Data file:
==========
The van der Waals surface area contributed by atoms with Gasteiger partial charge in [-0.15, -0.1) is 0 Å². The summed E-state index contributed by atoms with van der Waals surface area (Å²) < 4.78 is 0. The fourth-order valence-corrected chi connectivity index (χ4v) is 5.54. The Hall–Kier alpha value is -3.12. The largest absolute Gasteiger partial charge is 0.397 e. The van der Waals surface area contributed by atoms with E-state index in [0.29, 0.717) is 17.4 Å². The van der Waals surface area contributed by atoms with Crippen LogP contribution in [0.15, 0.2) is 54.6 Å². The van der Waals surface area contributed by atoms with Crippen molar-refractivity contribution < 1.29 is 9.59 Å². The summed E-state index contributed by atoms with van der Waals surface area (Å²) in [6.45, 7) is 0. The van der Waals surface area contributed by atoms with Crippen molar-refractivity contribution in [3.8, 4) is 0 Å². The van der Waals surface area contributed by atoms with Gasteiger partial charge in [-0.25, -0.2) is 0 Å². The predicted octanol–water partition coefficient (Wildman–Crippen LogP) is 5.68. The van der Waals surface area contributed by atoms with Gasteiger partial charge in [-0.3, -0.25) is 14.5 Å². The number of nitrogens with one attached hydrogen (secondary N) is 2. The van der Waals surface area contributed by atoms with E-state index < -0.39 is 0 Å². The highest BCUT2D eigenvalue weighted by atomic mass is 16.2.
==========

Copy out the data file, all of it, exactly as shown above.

The van der Waals surface area contributed by atoms with Gasteiger partial charge in [-0.15, -0.1) is 0 Å². The summed E-state index contributed by atoms with van der Waals surface area (Å²) < 4.78 is 0. The fourth-order valence-corrected chi connectivity index (χ4v) is 5.54. The Hall–Kier alpha value is -3.12. The largest absolute Gasteiger partial charge is 0.397 e. The van der Waals surface area contributed by atoms with E-state index in [0.29, 0.717) is 17.4 Å². The van der Waals surface area contributed by atoms with Crippen LogP contribution in [0.15, 0.2) is 54.6 Å². The van der Waals surface area contributed by atoms with Crippen molar-refractivity contribution < 1.29 is 9.59 Å². The summed E-state index contributed by atoms with van der Waals surface area (Å²) in [6.45, 7) is 0. The van der Waals surface area contributed by atoms with Crippen molar-refractivity contribution in [3.8, 4) is 0 Å². The van der Waals surface area contributed by atoms with Gasteiger partial charge in [-0.25, -0.2) is 0 Å². The predicted octanol–water partition coefficient (Wildman–Crippen LogP) is 5.68. The van der Waals surface area contributed by atoms with Gasteiger partial charge in [-0.3, -0.25) is 14.5 Å². The number of nitrogens with one attached hydrogen (secondary N) is 2. The van der Waals surface area contributed by atoms with E-state index < -0.39 is 0 Å². The highest BCUT2D eigenvalue weighted by atomic mass is 16.2.